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Cybersecurity incidents are on the rise.
All business and nonprofit sectors are targeted by hackers and other cyber criminals. Implementing appropriate policies, controls and training programs can help protect your business from a cyberattack or business email compromise. A cyber or data incident may occur at any time so it’s prudent to prepare to respond rapidly and effectively to a business email compromise or other cyber event.
3 ways to keep your bank account safe
1. Bank Account Fraud Prevention.
Financial losses from check and ACH fraud reach into the billions each year and affect organizations of all sizes. Safeguard your funds and help prevent fraud with Check and ACH Positive Pay available from Macatawa Bank. Through early detection of altered or counterfeit checks and unauthorized ACH debits, Macatawa Bank’s Positive Pay Services provide your organization with comprehensive fraud detection systems.
2. Incident Response Involving your Bank Account.
- If your employee initiated a transfer to a fraudster (via wire, ACH or check), contact your financial institution immediately. Your financial institution will work with the other institution(s) on your behalf to attempt to recall the wire, ACH transactions, etc. There is no guarantee that any funds will be returned to your business account.
- Report that your business has been victimized. File a police report with your local law enforcement office and the IC3 at www.IC3.gov.
- Keep all original documentation, emails, faxes and logs of all telecommunications and retain all relevant information for law enforcement. Depending on the nature of the incident and available internal resources you may need to engage a firm specializing in forensic investigation to evaluate the situation and ensure your systems are no longer compromised. Conduct an internal review to determine how the attack occurred and if process improvements are needed.
- Contact your Cyber Liability Insurance Company to determine if there is coverage for any loss.
3. Online Account Takeover Prevention.
By leveraging tools available with your online banking at Macatawa Bank you can minimize your account takeover risk. Utilize dual approval for ACH and Wire Transfers. Pay close attention to security alert emails that notify you of additions or changes to payment recipients. Consider adding a requirement for One Time PIN at login for online banking.
5 cyber security strategies
Prevent, mitigate, and respond to cyber security threats
1. Information Technology (“IT”) Security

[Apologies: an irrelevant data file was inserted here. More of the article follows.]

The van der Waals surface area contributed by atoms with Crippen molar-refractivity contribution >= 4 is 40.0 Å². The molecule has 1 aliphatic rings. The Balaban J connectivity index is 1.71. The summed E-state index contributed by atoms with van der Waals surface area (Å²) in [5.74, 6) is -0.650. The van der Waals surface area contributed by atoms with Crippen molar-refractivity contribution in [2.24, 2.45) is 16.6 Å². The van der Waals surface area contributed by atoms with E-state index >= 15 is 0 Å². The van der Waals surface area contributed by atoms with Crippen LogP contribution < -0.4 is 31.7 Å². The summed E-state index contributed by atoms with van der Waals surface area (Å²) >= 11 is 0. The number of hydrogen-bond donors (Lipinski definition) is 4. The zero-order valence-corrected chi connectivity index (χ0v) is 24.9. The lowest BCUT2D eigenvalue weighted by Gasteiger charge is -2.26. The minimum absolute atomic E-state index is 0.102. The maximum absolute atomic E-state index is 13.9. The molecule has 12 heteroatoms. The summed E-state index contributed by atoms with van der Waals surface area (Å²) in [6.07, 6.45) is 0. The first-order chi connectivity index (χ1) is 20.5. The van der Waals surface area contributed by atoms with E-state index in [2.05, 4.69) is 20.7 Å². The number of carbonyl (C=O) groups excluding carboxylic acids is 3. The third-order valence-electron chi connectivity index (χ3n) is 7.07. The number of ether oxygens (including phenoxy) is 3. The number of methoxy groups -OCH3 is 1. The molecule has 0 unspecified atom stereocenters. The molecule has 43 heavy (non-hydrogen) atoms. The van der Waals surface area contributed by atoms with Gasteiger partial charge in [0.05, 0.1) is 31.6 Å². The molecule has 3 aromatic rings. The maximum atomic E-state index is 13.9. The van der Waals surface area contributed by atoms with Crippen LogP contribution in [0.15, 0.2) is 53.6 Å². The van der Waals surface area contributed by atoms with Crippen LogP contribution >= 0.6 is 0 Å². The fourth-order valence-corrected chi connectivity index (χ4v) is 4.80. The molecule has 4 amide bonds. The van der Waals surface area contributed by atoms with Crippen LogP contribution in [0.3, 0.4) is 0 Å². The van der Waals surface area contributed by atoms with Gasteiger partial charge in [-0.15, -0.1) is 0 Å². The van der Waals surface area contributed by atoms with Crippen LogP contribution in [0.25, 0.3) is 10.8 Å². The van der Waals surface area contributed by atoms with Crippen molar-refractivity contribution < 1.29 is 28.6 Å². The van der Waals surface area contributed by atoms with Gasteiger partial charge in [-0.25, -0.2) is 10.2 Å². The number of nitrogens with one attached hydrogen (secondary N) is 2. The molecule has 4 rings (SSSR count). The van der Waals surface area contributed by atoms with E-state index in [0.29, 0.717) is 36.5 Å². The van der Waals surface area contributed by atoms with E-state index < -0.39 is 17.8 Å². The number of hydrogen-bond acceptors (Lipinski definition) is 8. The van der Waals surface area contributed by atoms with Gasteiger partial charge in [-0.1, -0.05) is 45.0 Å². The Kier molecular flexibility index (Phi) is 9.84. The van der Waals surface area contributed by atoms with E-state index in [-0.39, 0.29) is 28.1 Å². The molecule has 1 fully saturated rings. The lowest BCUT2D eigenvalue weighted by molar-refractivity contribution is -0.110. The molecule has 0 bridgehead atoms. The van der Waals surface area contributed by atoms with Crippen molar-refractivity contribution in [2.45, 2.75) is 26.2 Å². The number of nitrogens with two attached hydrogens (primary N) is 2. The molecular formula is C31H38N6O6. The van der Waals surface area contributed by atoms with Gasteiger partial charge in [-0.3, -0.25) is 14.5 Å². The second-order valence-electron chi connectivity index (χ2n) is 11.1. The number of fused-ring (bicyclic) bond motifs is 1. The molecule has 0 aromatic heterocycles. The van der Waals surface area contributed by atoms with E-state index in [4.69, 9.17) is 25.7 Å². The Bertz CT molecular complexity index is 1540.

Develop IT security policies appropriate for your type of business. You may want to engage a security firm to help identify potential risks and vulnerabilities and provide advice on network security, encryption, authentication technologies and multilayered endpoint security. Utilize multi-factor authentication, preferably with Uniform Transformation Format (UTF) and standard security keys/tokens for login authentication to in-house and third party systems. Auditing and conditional access within your cloud providers should be enabled. Your IT team should constantly monitor IT security using automated and manual checks and react immediately should a threat be suspected or detected.
2. Vendor Management
Your vendors have the potential to expose your company to additional risk. Conduct appropriate vendor due diligence and understand the security policies of vendors who have access to your systems. If a vendor experiences a business email compromise, your employees may also receive a fraudulent or altered invoice that appears to be from a legitimate vendor. You should have a policy to establish the authenticity of any request for payment that is received by email.
3. Employee Training
Employees often may be your weakest link and are sometimes the root cause of data breaches and business email compromise. Strong password requirements and email usage policies should be created. Ongoing employee training and awareness is important, as is accountability for failing to follow policy.
4. Incident Response
Identify internal resources who are key to responding to any cyber incident and outline responsibilities in the event of an incident.
- This should include your IT team and other departments such as human resources, marketing, and legal.
- Your plan should include stopping the incident, taking corrective action to prevent a future incident, and communicating with the public when necessary.
- Resolving a cyber incident may require a coordinated effort between your Incident Response Team members, executives, law enforcement, forensic resources, regulators, insurance companies and incident response vendors.
- Identify external resources that may be needed to rapidly provide assistance and an appropriate response to any incident. This might include: your cyber insurance company, an incident response expert, legal counsel, and a technical forensics expert.
5. Cyber Liability Insurance
Your risk management and IT teams should provide information about the impact of potential breaches to help you determine the type of coverage your company may need. This may include coverage for the costs associated with a breach, the expense of updating or replacing business assets, business interruption, liability and/or cyber extortion, media/website liability, network security liability, privacy injury liability or regulatory liability, crisis management expenses, business income loss & extra expense.
Fraud Prevention Services
For more information, connect with one of our local Treasury Management experts by calling (616) 494-1450
, (616) 233-3427
or visiting our Treasury Management page.
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